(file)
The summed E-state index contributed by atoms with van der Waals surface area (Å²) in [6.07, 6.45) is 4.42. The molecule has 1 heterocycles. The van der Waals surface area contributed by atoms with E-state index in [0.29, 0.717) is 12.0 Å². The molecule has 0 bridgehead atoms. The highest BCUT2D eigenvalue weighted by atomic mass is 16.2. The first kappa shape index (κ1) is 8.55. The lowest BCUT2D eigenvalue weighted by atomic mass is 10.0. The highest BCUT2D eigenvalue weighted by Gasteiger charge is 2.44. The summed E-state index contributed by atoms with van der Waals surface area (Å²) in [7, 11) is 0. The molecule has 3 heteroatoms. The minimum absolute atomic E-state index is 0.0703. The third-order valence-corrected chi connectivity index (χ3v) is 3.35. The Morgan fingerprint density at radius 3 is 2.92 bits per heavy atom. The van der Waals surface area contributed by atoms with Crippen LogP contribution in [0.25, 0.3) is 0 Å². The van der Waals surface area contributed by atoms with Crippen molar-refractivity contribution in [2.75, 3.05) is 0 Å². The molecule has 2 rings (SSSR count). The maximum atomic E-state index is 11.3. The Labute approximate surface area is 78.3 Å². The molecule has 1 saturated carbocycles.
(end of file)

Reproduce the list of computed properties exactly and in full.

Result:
The summed E-state index contributed by atoms with van der Waals surface area (Å²) in [6.07, 6.45) is 4.42. The molecule has 1 heterocycles. The van der Waals surface area contributed by atoms with E-state index in [0.29, 0.717) is 12.0 Å². The molecule has 0 bridgehead atoms. The highest BCUT2D eigenvalue weighted by atomic mass is 16.2. The first kappa shape index (κ1) is 8.55. The lowest BCUT2D eigenvalue weighted by atomic mass is 10.0. The highest BCUT2D eigenvalue weighted by Gasteiger charge is 2.44. The summed E-state index contributed by atoms with van der Waals surface area (Å²) in [7, 11) is 0. The molecule has 3 heteroatoms. The minimum absolute atomic E-state index is 0.0703. The third-order valence-corrected chi connectivity index (χ3v) is 3.35. The Morgan fingerprint density at radius 3 is 2.92 bits per heavy atom. The van der Waals surface area contributed by atoms with Crippen LogP contribution in [0.25, 0.3) is 0 Å². The van der Waals surface area contributed by atoms with Crippen molar-refractivity contribution in [2.75, 3.05) is 0 Å². The molecule has 2 rings (SSSR count). The maximum atomic E-state index is 11.3. The Labute approximate surface area is 78.3 Å². The molecule has 1 saturated carbocycles.